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Noun. Greek for “right time,” “season” or “opportunity”, it contrasts with the other–and more common–Greek word for time: chronos.

While chronos is quantititive and sequential, kairos is qualitiative.

Kairos was represented by the god Caerus, who personified luck, opportunity and auspicious moments. His lock of hair hung down in front, while bald in back (a sort of anti-mullet) so you had to catch him as soon as you saw him; once he passed you, there was nothing to grab hold of.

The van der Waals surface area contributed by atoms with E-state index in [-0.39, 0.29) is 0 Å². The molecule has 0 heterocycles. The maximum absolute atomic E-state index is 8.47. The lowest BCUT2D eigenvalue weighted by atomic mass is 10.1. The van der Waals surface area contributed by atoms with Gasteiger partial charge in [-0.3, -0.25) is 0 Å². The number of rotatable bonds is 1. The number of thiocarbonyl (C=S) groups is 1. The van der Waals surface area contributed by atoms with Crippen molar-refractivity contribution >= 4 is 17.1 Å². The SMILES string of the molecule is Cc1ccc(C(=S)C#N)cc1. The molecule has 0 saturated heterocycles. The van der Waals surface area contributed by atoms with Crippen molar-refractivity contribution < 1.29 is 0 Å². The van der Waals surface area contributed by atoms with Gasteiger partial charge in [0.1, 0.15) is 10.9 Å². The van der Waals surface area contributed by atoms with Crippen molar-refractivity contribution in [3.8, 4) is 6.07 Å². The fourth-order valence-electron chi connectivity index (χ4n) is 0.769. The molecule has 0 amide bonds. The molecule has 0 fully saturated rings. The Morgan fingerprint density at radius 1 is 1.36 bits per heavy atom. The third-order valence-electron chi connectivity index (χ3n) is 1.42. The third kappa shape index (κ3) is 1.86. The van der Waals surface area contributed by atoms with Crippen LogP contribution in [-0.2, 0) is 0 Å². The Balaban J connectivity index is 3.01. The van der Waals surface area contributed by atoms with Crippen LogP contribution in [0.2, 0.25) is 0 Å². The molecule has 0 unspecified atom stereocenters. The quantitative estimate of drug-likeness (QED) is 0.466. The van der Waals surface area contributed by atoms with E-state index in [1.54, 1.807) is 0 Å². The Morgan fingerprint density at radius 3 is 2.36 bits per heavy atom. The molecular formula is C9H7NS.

The Sanskrit equivalent is ritu–contrasting with kala, which matches chronos.

“Every kairos is a chronos, but not every chronos is a kairos.”
–  Hippocrates

“Live in each season as it passes. Breathe the air, drink the drink, taste the fruit, and resign yourself to the influence of the earth.”
 – Henry David Thoreau, Walden